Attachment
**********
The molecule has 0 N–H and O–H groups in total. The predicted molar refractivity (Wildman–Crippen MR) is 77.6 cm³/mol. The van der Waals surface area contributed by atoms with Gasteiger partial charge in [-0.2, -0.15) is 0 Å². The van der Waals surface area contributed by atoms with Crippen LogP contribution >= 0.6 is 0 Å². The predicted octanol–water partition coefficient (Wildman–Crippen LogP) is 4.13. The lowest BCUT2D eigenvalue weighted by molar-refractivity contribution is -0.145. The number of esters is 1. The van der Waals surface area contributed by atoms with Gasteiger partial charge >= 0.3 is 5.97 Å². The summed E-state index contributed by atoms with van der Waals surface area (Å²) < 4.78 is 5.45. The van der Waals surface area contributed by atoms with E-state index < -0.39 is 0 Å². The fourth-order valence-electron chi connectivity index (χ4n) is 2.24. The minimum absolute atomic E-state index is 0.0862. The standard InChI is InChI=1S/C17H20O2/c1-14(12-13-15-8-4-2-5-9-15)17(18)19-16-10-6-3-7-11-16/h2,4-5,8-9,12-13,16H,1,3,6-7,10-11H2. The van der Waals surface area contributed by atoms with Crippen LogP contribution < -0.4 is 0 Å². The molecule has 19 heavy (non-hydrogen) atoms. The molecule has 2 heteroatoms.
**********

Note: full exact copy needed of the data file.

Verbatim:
The molecule has 0 N–H and O–H groups in total. The predicted molar refractivity (Wildman–Crippen MR) is 77.6 cm³/mol. The van der Waals surface area contributed by atoms with Gasteiger partial charge in [-0.2, -0.15) is 0 Å². The van der Waals surface area contributed by atoms with Crippen LogP contribution >= 0.6 is 0 Å². The predicted octanol–water partition coefficient (Wildman–Crippen LogP) is 4.13. The lowest BCUT2D eigenvalue weighted by molar-refractivity contribution is -0.145. The number of esters is 1. The van der Waals surface area contributed by atoms with Gasteiger partial charge >= 0.3 is 5.97 Å². The summed E-state index contributed by atoms with van der Waals surface area (Å²) < 4.78 is 5.45. The van der Waals surface area contributed by atoms with E-state index < -0.39 is 0 Å². The fourth-order valence-electron chi connectivity index (χ4n) is 2.24. The minimum absolute atomic E-state index is 0.0862. The standard InChI is InChI=1S/C17H20O2/c1-14(12-13-15-8-4-2-5-9-15)17(18)19-16-10-6-3-7-11-16/h2,4-5,8-9,12-13,16H,1,3,6-7,10-11H2. The van der Waals surface area contributed by atoms with Crippen LogP contribution < -0.4 is 0 Å². The molecule has 19 heavy (non-hydrogen) atoms. The molecule has 2 heteroatoms.